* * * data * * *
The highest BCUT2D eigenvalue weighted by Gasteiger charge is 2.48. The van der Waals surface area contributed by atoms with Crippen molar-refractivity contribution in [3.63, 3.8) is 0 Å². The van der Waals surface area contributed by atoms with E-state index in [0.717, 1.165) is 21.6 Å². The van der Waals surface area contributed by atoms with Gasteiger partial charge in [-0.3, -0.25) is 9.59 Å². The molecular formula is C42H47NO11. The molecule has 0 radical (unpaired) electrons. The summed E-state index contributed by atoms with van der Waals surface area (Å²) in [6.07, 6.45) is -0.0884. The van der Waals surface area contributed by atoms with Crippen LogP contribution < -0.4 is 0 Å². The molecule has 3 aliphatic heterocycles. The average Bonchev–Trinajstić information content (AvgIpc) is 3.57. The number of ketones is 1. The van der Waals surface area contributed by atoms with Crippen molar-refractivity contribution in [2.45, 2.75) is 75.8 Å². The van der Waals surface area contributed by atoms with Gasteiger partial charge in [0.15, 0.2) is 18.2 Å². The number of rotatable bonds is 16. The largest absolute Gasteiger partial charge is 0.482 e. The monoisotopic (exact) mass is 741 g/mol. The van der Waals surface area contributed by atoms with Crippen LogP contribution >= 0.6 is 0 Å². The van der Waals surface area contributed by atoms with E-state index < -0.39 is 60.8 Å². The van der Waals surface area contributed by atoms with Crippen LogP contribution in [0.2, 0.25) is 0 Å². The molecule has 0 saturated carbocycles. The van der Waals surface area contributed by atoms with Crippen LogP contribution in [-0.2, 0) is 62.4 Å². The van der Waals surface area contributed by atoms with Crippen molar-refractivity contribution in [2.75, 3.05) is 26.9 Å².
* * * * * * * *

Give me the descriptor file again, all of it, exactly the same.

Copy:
The highest BCUT2D eigenvalue weighted by Gasteiger charge is 2.48. The van der Waals surface area contributed by atoms with Crippen molar-refractivity contribution in [3.63, 3.8) is 0 Å². The van der Waals surface area contributed by atoms with E-state index in [0.717, 1.165) is 21.6 Å². The van der Waals surface area contributed by atoms with Gasteiger partial charge in [-0.3, -0.25) is 9.59 Å². The molecular formula is C42H47NO11. The molecule has 0 radical (unpaired) electrons. The summed E-state index contributed by atoms with van der Waals surface area (Å²) in [6.07, 6.45) is -0.0884. The van der Waals surface area contributed by atoms with Crippen LogP contribution < -0.4 is 0 Å². The molecule has 3 aliphatic heterocycles. The average Bonchev–Trinajstić information content (AvgIpc) is 3.57. The number of ketones is 1. The van der Waals surface area contributed by atoms with Crippen molar-refractivity contribution in [2.45, 2.75) is 75.8 Å². The van der Waals surface area contributed by atoms with Gasteiger partial charge in [0.15, 0.2) is 18.2 Å². The number of rotatable bonds is 16. The largest absolute Gasteiger partial charge is 0.482 e. The monoisotopic (exact) mass is 741 g/mol. The van der Waals surface area contributed by atoms with Crippen LogP contribution >= 0.6 is 0 Å². The van der Waals surface area contributed by atoms with E-state index < -0.39 is 60.8 Å². The van der Waals surface area contributed by atoms with Crippen LogP contribution in [0.2, 0.25) is 0 Å². The molecule has 0 saturated carbocycles. The van der Waals surface area contributed by atoms with Crippen LogP contribution in [-0.2, 0) is 62.4 Å². The van der Waals surface area contributed by atoms with Crippen molar-refractivity contribution in [2.75, 3.05) is 26.9 Å².